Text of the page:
The ‘problem’, research questions, project objectives, business goals, hypothesis, deliverables, and the team.
Create a content marketing app for mobile that reflects the EIU business, engages users, and new prospects through its content.
Find new ways to increase engagement with the EIU through sign-ups, views, downloads, and sharing.
User-centered: users want a way to access free EIU content on the go but the current website is not very user-friendly or scalable for mobile.
Brand-centered: the “Insights” section of the EIU website wants to improve content delivery and generate more user engagement ‘outside of the office’.
Grow awareness of The EIU’s products and services. Improve the signposting of other EIU properties (ECN and EIU Store). Improve subscriber journey and messaging.
We believe that in designing an app for users of the EIU, we will achieve an improved user experience with increased traffic to current EIU products and services. We will confirm this with summative research later in the project.
Competitive/comparative analysis, user research and personas, journey maps, user flows, site maps, sketches, wireframes, and clickable prototype.
Research: Adam Inglis.
Information Architecture: M.E. Muzio.
Prototyper and Visual Designer: Nazia Roushan.
Mentor at The EIU: Ian Roberts, Lead Product Designer
and Lead Experience Architect at The EIU.
Capstone Class Instructor: Michael Suen.
The Economist Intelligence Unit (EIU) is the world leader in global business intelligence. They are the research and analysis division of The Economist Group and the sister company to The Economist newspaper. The EIU specializes in providing forecasting and advisory services through research and analysis, such as monthly country reports, five-year country economic forecasts, country risk service reports, and industry reports.
Goal: Understand the problem and how to satisfy the user.
Method: Competitive analysis, user interviews, card sorting, persona building, journey mapping, design review, content analysis, and task analysis.
What can we learn from the current state of the EIU’s digital offering?
A design review showed a number of stylistic inconsistencies across the EIU’s other digital products. Some sections were duplicated or appeared in multiple places and the content was not designed to be viewed in mobile browsers.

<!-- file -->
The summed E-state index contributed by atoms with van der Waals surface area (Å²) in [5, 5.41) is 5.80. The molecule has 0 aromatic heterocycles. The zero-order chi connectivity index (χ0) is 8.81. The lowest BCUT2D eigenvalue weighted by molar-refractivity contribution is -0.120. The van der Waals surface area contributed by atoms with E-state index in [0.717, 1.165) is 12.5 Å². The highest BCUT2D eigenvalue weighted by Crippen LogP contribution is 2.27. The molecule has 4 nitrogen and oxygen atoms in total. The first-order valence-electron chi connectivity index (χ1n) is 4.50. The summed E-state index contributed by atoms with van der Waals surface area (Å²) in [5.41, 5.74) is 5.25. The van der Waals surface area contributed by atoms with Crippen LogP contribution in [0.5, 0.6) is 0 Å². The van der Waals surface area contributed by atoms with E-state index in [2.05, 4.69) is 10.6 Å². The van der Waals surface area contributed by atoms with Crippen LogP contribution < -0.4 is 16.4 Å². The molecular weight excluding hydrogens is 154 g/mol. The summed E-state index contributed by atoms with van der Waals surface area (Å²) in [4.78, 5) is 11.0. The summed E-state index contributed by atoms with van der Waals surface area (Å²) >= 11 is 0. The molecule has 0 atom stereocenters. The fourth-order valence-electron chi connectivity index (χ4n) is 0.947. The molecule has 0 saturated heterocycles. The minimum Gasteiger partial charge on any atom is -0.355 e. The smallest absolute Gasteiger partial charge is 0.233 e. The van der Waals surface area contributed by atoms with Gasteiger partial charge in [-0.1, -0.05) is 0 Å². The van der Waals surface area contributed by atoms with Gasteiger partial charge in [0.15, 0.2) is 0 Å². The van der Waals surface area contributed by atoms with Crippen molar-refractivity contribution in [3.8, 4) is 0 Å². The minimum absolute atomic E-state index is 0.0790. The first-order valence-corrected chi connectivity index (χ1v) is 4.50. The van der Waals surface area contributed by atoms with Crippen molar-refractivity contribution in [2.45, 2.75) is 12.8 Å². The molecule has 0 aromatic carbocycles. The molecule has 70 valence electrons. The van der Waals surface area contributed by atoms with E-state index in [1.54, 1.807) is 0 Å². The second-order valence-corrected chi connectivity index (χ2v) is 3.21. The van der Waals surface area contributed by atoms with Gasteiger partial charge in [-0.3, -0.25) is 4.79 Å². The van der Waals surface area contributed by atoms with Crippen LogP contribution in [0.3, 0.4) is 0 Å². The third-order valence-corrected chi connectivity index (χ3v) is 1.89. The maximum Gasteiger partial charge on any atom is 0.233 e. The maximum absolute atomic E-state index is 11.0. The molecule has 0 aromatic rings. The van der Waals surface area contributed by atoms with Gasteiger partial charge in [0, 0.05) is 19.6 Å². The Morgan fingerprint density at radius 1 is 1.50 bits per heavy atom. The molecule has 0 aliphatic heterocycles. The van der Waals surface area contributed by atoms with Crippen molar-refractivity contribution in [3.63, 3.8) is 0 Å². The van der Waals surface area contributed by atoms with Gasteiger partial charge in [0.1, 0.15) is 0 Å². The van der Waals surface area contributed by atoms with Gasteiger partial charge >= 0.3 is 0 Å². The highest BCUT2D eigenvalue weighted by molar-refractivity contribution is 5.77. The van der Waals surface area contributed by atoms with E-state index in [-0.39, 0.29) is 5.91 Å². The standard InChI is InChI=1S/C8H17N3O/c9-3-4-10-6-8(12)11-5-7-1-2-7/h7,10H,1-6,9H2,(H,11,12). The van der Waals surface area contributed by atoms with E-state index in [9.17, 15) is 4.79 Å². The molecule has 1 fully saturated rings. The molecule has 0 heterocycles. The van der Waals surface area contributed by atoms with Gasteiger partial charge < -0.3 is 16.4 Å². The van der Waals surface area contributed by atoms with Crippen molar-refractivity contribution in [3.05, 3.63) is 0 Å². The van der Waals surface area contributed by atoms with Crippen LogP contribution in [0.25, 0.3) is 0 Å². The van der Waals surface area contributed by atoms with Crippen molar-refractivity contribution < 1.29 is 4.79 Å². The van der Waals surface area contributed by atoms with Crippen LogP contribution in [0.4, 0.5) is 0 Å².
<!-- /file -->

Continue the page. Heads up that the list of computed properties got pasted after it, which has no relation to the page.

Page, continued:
A task analysis proved that navigation on the existing EIU website was extraordinarily challenging. There were lots of “ends of the journey”. Many of the EIU products and services difficult to find.
The new app should be stylistically consistent. Content should be more logically organized and discoverable. The process of downloading and viewing content has to be consistent. There has to be an easy way to access paid content and subscription services.
Taxonomy of content
I identified a variety of assets on the existing EIU website. They are outlines for information architecture consideration. Some of the assets included videography, podcasts, photography, illustrations, interactive and animated elements, maps and geo-visualizations, information graphics, data visualizations, whitepaper documents, etc.
Traffic flow and bounce rate
According to the web traffic analysis website Alexa, visitors to https://www.eiu.com/n/ spend an average of 2.5 minutes browsing before exiting. The bounce rate is high—56.6%—and engagement is poor, with an average of only two page views per visit.
Visited just before:
Visited right after:
Know thy product (and thy competitor)
Determining our brand position was not an easy task. It required both primary and secondary research. This matrix helped us think about differentiating The EIU product from its competitors.
Oxford Economics — an economics consultancy that provides economic advice and forecasts to organizations.
McKinsey & Company — an American worldwide management consulting firm that has published the McKinsey Quarterly since 1964, funds the McKinsey Global Institute research organization, publishes reports on management topics, and has authored influential books on management. They also publish content to their native iOS and Android offering, McKinsey Insights.
Centre for Economics and Business Research (CEBR) — one of the UK’s leading economics consultancies. They supply independent economic forecasting and analysis to hundreds of private firms and public organizations.
Capital Economics — provides macroeconomic, financial market, and sectoral analysis. They have a team of over 60 economists based in five offices around the world and offers a range of subscription and consultancy services.
Forrester — an American market research company that provides its clients and the public with advice on existing and potential impacts of technology.